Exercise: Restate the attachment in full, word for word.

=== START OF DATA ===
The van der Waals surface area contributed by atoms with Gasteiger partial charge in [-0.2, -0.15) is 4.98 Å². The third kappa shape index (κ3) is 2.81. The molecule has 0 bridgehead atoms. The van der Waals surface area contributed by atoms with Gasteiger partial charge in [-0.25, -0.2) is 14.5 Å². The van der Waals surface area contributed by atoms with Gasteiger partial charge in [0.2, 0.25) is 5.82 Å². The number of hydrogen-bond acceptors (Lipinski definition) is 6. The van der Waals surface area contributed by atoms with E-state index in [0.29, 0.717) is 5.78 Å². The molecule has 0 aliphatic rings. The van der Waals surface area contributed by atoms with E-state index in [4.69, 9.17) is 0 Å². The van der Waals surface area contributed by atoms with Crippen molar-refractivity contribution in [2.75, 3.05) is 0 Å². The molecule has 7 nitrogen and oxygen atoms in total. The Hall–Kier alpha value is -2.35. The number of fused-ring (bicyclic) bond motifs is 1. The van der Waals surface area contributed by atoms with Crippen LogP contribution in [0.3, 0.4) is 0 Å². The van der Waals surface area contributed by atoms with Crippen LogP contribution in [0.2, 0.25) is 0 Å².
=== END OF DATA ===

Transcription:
The van der Waals surface area contributed by atoms with Gasteiger partial charge in [-0.2, -0.15) is 4.98 Å². The third kappa shape index (κ3) is 2.81. The molecule has 0 bridgehead atoms. The van der Waals surface area contributed by atoms with Gasteiger partial charge in [-0.25, -0.2) is 14.5 Å². The van der Waals surface area contributed by atoms with Gasteiger partial charge in [0.2, 0.25) is 5.82 Å². The number of hydrogen-bond acceptors (Lipinski definition) is 6. The van der Waals surface area contributed by atoms with E-state index in [0.29, 0.717) is 5.78 Å². The molecule has 0 aliphatic rings. The van der Waals surface area contributed by atoms with E-state index in [4.69, 9.17) is 0 Å². The van der Waals surface area contributed by atoms with Crippen molar-refractivity contribution in [2.75, 3.05) is 0 Å². The molecule has 7 nitrogen and oxygen atoms in total. The Hall–Kier alpha value is -2.35. The number of fused-ring (bicyclic) bond motifs is 1. The van der Waals surface area contributed by atoms with Crippen LogP contribution in [0.3, 0.4) is 0 Å². The van der Waals surface area contributed by atoms with Crippen LogP contribution in [0.2, 0.25) is 0 Å².